To quote A. Scott Galloway's well written liner notes in the reissue, "Curtis left his lead spot in The Impressions to pursue topics of the times with greater depth, candor, and the language of the streets. Along with the sharpened lyrical themes came a shift in the music as electrofied wah-wah guitars and African drums began dominating the mix." This is true for all of Mayfield's early '70s solo albums, but Roots is probably the least essential of the albums covered on this site. It's still really good bordering on great, but the melodies simply aren't as consistently memorable as on Curtis, and these lushly arranged, leisurely evolving (i.e. long) songs are almost too string heavy at times. The album sure ddoes have a groove, though. For example, "Get Down" sounds like a funkier Santana with strings, horns, and Curtis singing, "We Got To Have Peace" is rightfully "one of Curtis' all-time favorite (anti-war) anthems," and "Beautiful Brother Of Mine" throbs and shakes for over 7 intoxicatingly over-elaborate minutes. Elsewhere, Mayfield delivers the kind of upbeat message songs ("Keep On Keeping On") and sweet love ballads ("Love To Keep You In My Mind") that he's famous for, and he gamely attempts brooding ("Underground") and bluesier ("Now You're Gone") fare while showing off his understated (and underrated) guitar playing. In short, I'd recommend getting Roots only after checking out the other albums detailed here, but if you're a fan of Mayfield definitely get this one too.
Superfly (Curtdom '72, Rhino '99) Rating: A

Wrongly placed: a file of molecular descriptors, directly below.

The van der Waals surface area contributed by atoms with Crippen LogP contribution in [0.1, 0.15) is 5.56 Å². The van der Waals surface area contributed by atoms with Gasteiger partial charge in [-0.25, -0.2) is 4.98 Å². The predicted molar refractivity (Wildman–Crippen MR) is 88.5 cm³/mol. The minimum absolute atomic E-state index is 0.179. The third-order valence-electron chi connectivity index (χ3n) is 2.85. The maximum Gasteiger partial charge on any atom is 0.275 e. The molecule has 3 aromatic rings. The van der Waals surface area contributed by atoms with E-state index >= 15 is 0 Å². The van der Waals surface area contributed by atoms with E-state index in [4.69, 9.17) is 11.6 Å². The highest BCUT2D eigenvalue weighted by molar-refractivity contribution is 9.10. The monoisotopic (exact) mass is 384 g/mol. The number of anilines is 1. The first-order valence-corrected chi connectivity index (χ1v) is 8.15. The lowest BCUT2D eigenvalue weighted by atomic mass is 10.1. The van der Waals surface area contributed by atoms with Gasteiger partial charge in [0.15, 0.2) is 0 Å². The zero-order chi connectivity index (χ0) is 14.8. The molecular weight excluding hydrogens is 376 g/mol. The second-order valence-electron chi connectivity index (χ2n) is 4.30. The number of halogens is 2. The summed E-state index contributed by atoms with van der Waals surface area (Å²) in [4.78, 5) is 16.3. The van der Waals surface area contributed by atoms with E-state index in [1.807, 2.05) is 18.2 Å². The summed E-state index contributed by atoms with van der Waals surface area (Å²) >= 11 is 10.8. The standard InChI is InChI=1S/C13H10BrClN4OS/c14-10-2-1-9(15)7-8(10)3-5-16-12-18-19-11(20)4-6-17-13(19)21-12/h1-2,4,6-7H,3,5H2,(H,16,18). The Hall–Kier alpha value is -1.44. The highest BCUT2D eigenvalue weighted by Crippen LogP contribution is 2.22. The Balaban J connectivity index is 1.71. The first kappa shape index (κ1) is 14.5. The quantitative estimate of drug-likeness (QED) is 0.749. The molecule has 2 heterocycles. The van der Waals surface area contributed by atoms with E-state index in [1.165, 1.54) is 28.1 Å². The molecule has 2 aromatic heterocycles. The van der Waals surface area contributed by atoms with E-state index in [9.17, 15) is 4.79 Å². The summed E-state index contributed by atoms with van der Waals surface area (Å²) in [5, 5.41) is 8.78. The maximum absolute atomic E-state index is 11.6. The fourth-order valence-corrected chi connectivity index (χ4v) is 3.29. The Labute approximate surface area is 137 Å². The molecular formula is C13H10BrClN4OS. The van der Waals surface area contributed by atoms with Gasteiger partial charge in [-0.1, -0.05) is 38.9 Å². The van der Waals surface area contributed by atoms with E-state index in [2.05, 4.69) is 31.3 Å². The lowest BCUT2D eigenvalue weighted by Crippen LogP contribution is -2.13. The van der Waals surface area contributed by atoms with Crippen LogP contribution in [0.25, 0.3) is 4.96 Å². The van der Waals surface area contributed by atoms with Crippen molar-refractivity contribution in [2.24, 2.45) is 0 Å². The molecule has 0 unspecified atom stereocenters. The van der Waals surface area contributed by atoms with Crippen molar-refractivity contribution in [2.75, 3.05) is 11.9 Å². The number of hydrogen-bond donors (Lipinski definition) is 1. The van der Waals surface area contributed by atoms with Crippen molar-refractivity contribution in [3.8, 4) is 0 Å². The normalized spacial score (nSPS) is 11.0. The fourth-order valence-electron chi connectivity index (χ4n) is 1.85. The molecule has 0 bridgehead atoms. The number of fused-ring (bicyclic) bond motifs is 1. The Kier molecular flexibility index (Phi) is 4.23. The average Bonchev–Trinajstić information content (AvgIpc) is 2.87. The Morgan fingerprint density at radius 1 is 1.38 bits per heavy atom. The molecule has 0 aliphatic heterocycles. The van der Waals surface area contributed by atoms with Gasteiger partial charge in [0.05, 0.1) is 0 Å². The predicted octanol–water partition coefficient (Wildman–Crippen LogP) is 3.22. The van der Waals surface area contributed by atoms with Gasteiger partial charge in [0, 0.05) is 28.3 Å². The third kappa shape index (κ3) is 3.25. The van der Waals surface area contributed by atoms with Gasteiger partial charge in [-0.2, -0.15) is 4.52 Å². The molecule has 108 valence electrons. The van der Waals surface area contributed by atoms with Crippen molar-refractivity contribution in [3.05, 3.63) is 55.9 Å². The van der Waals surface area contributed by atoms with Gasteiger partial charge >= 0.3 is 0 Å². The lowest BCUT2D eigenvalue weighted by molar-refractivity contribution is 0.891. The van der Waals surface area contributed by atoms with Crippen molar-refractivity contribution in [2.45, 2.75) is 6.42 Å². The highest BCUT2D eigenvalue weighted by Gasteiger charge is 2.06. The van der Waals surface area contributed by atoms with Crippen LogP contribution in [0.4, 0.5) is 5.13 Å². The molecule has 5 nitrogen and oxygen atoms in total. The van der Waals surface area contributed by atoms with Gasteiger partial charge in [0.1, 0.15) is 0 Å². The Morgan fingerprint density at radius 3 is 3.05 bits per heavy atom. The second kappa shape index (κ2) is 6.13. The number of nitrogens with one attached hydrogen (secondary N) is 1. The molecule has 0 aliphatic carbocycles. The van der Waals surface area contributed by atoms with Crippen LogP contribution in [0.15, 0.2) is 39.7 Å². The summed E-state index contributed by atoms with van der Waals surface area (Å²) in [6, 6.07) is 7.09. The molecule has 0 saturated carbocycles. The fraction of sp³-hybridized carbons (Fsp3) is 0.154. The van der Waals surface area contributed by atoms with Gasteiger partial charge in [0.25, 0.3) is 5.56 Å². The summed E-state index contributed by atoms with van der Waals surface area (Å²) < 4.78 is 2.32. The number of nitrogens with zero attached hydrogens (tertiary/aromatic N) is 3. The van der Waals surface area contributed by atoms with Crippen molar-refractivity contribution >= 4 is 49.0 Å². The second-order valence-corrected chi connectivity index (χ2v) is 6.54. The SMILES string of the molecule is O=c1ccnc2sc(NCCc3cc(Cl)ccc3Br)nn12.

I've never seen the movie that this soundtrack album ties in with very closely, which is proof positive that it stands up all by its lonesome. That said, like most soundtracks this is primarily mood music, albeit of an often brilliant kind, as Mayfield again crosses smoothly sensuous yet funky music with dark, despairing lyrics about ghetto life. "Broken home, father gone, mama tired, so he's all alone...kinda sad, kinda mad, ghetto child, thinkin' he's been had" (from "Little Child Runnin' Wild") and "I'm your mama, I'm your daddy, I'm that nigga in the alley, I'm your doctor when in need, want some coke?, have some weed, you know me I'm your friend, your main boy thick and thin..I'm your pusherman" (from "Pusherman") are vivid portraits of the junkie subculture. Far from glamorizing said subculture, songs such as the classic "Freddie's Dead" describe the inevitable end result of such a lifestyle. Two instrumentals, the funky "Junkie Chase" and the sad blues "Think" offer temporary breaks in the action, while the hopeless devotion of "Give Me Your Love" and the positive anthem "No Thing On Me" (lyric: "my life's a natural high") demonstrate the uplifting attitudes that allow people to overcome dire obstacles. Most of the protagonists here, who we get to know intimately, suffer much darker fates, however, especially on songs such as "Eddie You Should Know Better" (last lyric: "and I don't think he's gonna make it this time") and the famous title track ("if you lose don't ask no questions why, the only game you know is do or die"). These dark, gritty songs, in particular “Freddie’s Dead,” “Pusherman,” and the title track, are what most people remember about Superfly, and decades later this influential album is still more lyrically real and prescient, not to mention far more musically inventive and moving, than any gangta rap album.